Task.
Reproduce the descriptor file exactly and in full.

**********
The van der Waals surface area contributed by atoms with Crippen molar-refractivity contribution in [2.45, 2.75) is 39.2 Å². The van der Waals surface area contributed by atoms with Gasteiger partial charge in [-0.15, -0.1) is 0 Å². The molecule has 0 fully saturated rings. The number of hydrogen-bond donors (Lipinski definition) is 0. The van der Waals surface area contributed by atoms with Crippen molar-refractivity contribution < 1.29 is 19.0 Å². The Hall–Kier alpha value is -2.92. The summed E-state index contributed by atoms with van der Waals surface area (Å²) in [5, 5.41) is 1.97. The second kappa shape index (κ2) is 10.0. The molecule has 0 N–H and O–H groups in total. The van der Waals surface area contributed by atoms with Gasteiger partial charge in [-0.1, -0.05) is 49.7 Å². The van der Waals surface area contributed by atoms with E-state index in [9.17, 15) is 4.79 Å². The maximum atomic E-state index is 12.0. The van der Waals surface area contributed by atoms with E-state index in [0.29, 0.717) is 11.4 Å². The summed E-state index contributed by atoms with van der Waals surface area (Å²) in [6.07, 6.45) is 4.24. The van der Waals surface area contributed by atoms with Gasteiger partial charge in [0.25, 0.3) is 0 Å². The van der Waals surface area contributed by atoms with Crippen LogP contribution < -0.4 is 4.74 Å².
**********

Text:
The van der Waals surface area contributed by atoms with Crippen molar-refractivity contribution in [2.45, 2.75) is 39.2 Å². The van der Waals surface area contributed by atoms with Gasteiger partial charge in [-0.15, -0.1) is 0 Å². The molecule has 0 fully saturated rings. The number of hydrogen-bond donors (Lipinski definition) is 0. The van der Waals surface area contributed by atoms with Crippen molar-refractivity contribution < 1.29 is 19.0 Å². The Hall–Kier alpha value is -2.92. The summed E-state index contributed by atoms with van der Waals surface area (Å²) in [5, 5.41) is 1.97. The second kappa shape index (κ2) is 10.0. The molecule has 0 N–H and O–H groups in total. The van der Waals surface area contributed by atoms with Gasteiger partial charge in [-0.1, -0.05) is 49.7 Å². The van der Waals surface area contributed by atoms with E-state index in [9.17, 15) is 4.79 Å². The maximum atomic E-state index is 12.0. The van der Waals surface area contributed by atoms with E-state index in [0.29, 0.717) is 11.4 Å². The summed E-state index contributed by atoms with van der Waals surface area (Å²) in [6.07, 6.45) is 4.24. The van der Waals surface area contributed by atoms with Gasteiger partial charge in [0.25, 0.3) is 0 Å². The van der Waals surface area contributed by atoms with Crippen LogP contribution < -0.4 is 4.74 Å².